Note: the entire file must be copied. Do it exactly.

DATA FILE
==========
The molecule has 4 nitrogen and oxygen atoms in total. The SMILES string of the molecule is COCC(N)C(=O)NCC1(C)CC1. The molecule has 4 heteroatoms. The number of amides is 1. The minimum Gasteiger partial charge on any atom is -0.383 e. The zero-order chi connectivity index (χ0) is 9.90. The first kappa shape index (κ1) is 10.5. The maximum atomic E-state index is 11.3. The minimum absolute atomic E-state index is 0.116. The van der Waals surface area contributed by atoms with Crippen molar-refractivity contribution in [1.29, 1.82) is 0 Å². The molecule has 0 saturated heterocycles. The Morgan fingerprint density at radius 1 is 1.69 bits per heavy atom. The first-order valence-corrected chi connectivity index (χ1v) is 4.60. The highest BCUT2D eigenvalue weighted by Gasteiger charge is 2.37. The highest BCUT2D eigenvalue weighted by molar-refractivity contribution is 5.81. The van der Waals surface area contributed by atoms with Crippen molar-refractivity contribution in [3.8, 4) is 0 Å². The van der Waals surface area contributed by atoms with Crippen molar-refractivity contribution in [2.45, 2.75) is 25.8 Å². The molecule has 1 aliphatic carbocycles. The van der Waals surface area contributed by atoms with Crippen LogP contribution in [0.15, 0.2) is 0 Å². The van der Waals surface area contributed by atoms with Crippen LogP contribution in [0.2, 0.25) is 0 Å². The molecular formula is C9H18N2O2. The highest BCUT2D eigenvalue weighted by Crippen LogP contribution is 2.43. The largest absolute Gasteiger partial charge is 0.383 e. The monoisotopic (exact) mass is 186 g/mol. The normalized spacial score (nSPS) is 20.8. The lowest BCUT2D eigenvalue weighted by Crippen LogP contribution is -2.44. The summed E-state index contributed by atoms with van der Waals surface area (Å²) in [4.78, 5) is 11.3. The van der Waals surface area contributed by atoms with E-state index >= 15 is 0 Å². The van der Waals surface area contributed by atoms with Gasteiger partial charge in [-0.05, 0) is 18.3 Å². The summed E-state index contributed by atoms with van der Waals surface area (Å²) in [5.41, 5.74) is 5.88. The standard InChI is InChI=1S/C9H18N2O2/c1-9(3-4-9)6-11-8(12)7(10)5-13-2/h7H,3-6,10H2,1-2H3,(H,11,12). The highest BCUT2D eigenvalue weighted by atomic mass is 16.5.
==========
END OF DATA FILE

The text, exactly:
The molecule has 4 nitrogen and oxygen atoms in total. The SMILES string of the molecule is COCC(N)C(=O)NCC1(C)CC1. The molecule has 4 heteroatoms. The number of amides is 1. The minimum Gasteiger partial charge on any atom is -0.383 e. The zero-order chi connectivity index (χ0) is 9.90. The first kappa shape index (κ1) is 10.5. The maximum atomic E-state index is 11.3. The minimum absolute atomic E-state index is 0.116. The van der Waals surface area contributed by atoms with Crippen molar-refractivity contribution in [1.29, 1.82) is 0 Å². The molecule has 0 saturated heterocycles. The Morgan fingerprint density at radius 1 is 1.69 bits per heavy atom. The first-order valence-corrected chi connectivity index (χ1v) is 4.60. The highest BCUT2D eigenvalue weighted by Gasteiger charge is 2.37. The highest BCUT2D eigenvalue weighted by molar-refractivity contribution is 5.81. The van der Waals surface area contributed by atoms with Crippen molar-refractivity contribution in [3.8, 4) is 0 Å². The van der Waals surface area contributed by atoms with Crippen molar-refractivity contribution in [2.45, 2.75) is 25.8 Å². The molecule has 1 aliphatic carbocycles. The van der Waals surface area contributed by atoms with Crippen LogP contribution in [0.15, 0.2) is 0 Å². The van der Waals surface area contributed by atoms with Crippen LogP contribution in [0.2, 0.25) is 0 Å². The molecular formula is C9H18N2O2. The highest BCUT2D eigenvalue weighted by Crippen LogP contribution is 2.43. The largest absolute Gasteiger partial charge is 0.383 e. The monoisotopic (exact) mass is 186 g/mol. The normalized spacial score (nSPS) is 20.8. The lowest BCUT2D eigenvalue weighted by Crippen LogP contribution is -2.44. The summed E-state index contributed by atoms with van der Waals surface area (Å²) in [4.78, 5) is 11.3. The van der Waals surface area contributed by atoms with E-state index >= 15 is 0 Å². The van der Waals surface area contributed by atoms with Gasteiger partial charge in [-0.05, 0) is 18.3 Å². The summed E-state index contributed by atoms with van der Waals surface area (Å²) in [5.41, 5.74) is 5.88. The standard InChI is InChI=1S/C9H18N2O2/c1-9(3-4-9)6-11-8(12)7(10)5-13-2/h7H,3-6,10H2,1-2H3,(H,11,12). The highest BCUT2D eigenvalue weighted by atomic mass is 16.5.